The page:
I saw the first episode of The Witcher on Festivus, and boy did that unintentionally fit the holiday theme. tldr is that the writers are just phoning this in, and hoping the strength of the fight choreography will keep people watching.
Full Spoilers below.
The problems start right out the gate, where we see a stranger fighting a monster. Why do I care about this monster, and whether it wins or not? Or is it the stranger I’m supposed to care about, because he’s human? There are no stakes in this fight, I don’t care about either participant, so I’m already bored. Also, since I know that’s Geralt, I also know I’m *supposed* to care if he wins (lazy writing!), and that he will win because they aren’t killing off the lead in the first 4 minutes of a series.
Geralt struggles to reach his sword when it’s been knocked from his grasp, but fails to do so, and must go back to grappling. I guess this is suspense? He then reaches for it, and fails to get it, AGAIN. Oh my god. I was on pins and needles, seeing a close up of a hand failing to close around a sword for several grasps. How many times will this incredibly suspenseful gambit be reused? *At least once more*, because we have run time to pad!
Most of the rest of this episode is mumbled exposition in boring locations while two characters look at each other. This also fails to draw me in. I don’t know what kingdom you rule, or why I am in support of it. I don’t know who the Nilfgardians are, why they are coming, or what bad things will happen if they are not thrown back. Sure, the nobility will likely have some bad times, maybe execution, but they’re nobility–they probably deserve it. Sic Semper Tyrannis! Like, I really just can’t feel any anticipation at the revelation that the enemy army is already within your borders if I don’t give a damn about you or your borders yet.
Same for your weird dissection of people born during an eclipse. That could’ve been spiced up with ominous music and flashbacks, or something. Just having two dudes mumbling at each other stoically about mutations had me actually zoning out.
Lets talk about the big skirmish between the two… armies? First of all, I don’t know where the hell it happens. Is this nearby? Just outside the city? Several days’ march away? Does this field even exist in the world? Because I swear before all the gods that if felt like a Green Screen Room that everyone was teleported to, and then later teleported back from. It’s implied the battle goes on for at least a couple days, but I have no sense of time passing as well as no sense of location. And the CGI is the worst I have seen this decade. When we got distance shots of cavalry moving, or infantry rushing each other, it almost looked like I was playing Myth again. Well, ok, maybe not that extreme, but it was really bad. The CGI in the Witcher 3 video game was strikingly better, which is just not something I expect from a Netflix show.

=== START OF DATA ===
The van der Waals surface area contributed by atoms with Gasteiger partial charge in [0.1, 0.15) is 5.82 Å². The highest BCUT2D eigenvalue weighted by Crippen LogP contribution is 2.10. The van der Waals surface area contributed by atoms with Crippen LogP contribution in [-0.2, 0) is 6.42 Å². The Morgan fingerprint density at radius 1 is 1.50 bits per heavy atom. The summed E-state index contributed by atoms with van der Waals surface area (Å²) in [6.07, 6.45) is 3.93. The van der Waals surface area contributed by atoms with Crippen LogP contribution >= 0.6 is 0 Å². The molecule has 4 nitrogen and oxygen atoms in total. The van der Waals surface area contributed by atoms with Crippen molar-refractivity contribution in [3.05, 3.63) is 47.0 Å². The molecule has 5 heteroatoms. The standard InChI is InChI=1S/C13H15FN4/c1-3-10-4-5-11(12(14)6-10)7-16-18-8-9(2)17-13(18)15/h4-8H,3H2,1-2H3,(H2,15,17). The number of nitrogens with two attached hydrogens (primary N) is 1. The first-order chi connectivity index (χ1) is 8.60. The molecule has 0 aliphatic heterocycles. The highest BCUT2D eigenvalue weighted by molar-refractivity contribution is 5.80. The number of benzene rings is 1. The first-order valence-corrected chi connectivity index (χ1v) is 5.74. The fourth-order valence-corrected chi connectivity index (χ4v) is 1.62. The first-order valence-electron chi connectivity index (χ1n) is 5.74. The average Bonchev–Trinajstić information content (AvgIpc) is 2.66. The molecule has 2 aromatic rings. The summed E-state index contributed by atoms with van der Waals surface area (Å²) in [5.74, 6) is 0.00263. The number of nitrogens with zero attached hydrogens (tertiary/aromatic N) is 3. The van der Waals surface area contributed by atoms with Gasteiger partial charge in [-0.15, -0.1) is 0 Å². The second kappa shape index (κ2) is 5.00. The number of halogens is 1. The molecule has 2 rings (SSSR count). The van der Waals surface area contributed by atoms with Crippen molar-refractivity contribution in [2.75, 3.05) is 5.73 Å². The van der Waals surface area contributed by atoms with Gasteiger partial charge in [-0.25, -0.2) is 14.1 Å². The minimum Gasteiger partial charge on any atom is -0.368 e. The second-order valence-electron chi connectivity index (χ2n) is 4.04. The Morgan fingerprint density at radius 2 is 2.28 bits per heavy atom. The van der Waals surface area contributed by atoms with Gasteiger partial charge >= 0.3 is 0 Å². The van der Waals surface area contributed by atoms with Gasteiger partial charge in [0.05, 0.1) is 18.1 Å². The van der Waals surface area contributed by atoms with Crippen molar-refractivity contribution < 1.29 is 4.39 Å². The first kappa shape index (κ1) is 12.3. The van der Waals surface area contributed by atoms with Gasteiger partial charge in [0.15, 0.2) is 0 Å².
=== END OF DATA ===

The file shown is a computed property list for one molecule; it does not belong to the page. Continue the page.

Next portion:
There were two really good things about this show, however. The first was Renfri, the maybe-demon lady. She has an actual personality, with motivation and everything! Her dialog is fun, she gets our sympathy very quickly, and she’s a freakin’ bad-ass. The actress portraying her does a fantastic job. I was willing to keep watching this series on the strength of what would be done with this character and her arc alone — and then they killed her at the end of the episode. Y’all removed the only good thing about your show in the pilot, dammit. Screw this whole thing.
The other really good part was the two fight scenes we get at the end. They were beautiful. A high-budget call back to the ridiculously over-the-top Xena-style fighting from my childhood. It was pure bombast and awesome eye candy. I had so much fun watching them.
(I did hear a friend say that someone told him this was “very realistic fighting,” which made me choke on my Comed-Tea. This is the opposite of realistic fighting. I don’t care, because it was wonderful and super fun. But the only universe were someone could think this was realistic is if their only exposure to fight scenes is Marvel movies.)
Unfortunately, this is 2-3 minutes of screen time at the end of a 56 minute slog. It is not worth the loss of 1/16th of my waking hours for the day. I will be watching the fight scenes on YouTube, and that’s it. I’m disappointed that a series with such potential was tanked by people who don’t care to do any writing work.